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Posted by madfloridian in General Discussion (1/22-2007 thru 12/14/2010)
Sun Oct 10th 2010, 11:11 PM
One would think public schools were not in need of such things. This is surprising.

From the Schools Matter blog:

Nashville Mayor Karl Dean to Use $10 Million of Public Education Funds to Renovate KIPP, Inc. School

Karl Dean has just shown a level of arrogance and disregard for the responsibilities of his office that has to impress even Prince Bloomberg. Dean has decided to take 10% of the amount he has set aside for public school renovation during his whole term to renovate a single Metro property that is leased by the total compliance segregated charter chain, KIPP, Inc.

It's not exactly as if KIPP does not have the money to do their own renovation, with hundreds of millions in donations from every vulture philanthropy fund and every corporate foundation and every big time philanthrocapitalist. The voters of Nashville already recognize this as the grossest form of corporate welfare that has come their way in a long time.

Meanwhile, legitimately-public schools have leaking roofs and children eating lunch in the hallways.

More from The Tennessean:

Mayor Karl Dean puts KIPP charter ahead of other schools for repairs

It took ripping away the red tape,a hefty sum of money and a powerful politician, but this year the decaying, partially vacant school building leased by KIPP Academy is getting a renovation. Highland Heights, the historic East Nashville building that has housed KIPP Academy since 2005, is budgeted to get a $10 million upgrade courtesy of a high-profile champion: Mayor Karl Dean. Dean asked the school district to turn the building over to the city, allowing him to fund upgrades.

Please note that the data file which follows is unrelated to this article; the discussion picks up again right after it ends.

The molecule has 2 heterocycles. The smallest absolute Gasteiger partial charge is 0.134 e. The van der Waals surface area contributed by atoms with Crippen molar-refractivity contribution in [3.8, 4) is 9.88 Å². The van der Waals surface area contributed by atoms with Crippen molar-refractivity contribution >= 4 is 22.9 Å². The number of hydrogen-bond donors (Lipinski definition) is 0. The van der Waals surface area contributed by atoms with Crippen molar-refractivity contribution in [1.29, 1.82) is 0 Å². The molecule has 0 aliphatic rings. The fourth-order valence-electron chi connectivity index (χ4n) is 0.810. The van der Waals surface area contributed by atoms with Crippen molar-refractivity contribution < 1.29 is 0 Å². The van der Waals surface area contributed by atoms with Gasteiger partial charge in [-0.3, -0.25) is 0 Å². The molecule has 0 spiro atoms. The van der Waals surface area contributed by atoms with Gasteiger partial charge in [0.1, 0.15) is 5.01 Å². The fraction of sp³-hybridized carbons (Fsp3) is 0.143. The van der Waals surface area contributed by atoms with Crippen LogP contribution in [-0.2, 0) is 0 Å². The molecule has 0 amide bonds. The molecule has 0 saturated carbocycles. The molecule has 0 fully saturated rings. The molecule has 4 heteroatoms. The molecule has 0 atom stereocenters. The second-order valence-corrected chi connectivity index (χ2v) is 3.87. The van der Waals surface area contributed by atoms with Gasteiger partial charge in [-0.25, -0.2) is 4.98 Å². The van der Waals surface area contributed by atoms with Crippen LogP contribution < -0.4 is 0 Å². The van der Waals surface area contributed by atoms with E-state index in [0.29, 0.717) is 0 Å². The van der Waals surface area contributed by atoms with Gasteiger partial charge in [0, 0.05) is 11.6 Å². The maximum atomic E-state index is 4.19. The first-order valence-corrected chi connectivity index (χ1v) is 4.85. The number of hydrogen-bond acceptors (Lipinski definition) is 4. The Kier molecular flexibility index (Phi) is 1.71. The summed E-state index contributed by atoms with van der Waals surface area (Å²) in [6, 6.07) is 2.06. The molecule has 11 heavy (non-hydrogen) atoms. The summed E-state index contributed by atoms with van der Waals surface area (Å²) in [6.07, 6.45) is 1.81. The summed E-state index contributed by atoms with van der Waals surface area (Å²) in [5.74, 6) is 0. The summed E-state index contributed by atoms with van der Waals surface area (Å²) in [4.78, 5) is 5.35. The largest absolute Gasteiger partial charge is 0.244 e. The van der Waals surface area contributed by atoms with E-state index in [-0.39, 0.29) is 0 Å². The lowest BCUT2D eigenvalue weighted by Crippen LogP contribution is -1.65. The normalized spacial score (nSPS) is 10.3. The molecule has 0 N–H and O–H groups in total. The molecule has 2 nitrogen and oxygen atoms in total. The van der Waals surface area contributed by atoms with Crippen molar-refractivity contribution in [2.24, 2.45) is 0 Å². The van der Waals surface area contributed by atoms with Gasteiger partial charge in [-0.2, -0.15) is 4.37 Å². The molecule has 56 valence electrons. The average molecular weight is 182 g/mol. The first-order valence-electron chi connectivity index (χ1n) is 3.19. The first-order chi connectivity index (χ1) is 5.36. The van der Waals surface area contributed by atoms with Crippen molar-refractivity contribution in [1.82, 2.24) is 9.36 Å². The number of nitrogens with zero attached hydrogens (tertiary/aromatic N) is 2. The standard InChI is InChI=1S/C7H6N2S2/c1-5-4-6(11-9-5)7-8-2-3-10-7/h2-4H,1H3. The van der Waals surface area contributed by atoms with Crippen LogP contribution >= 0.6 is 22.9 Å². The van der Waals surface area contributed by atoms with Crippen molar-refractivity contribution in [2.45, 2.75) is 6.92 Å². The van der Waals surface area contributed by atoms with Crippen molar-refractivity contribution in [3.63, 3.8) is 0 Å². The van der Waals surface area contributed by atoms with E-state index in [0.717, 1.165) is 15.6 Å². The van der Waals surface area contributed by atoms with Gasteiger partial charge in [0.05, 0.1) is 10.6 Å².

KIPP's special treatment is irritating some supporters of traditional public schools who argue that other aging buildings, such as Hume-Fogg High School, have been waiting in line for years for money to modernize.

But Dean says he would like to expand capital support for successful charters, and he hopes KIPP's upgraded building will benefit the gentrifying community and send a message nationally that Nashville is a city willing to aid charter schools with buildings. He joins a small movement of other cities and states trying harder to help charters find a home.

"Until recent years, I don't think we were supportive enough of public charter schools," Dean said. "And I think going forward we're going to have to work with the Board of Education to figure out how we're going to meet the property need and capital needs of public charter schools, too."

Charter schools are funded with taxpayer money but run by independent boards and private management companies. It's a blend of public money going to private sources, and many of us question the wisdom.

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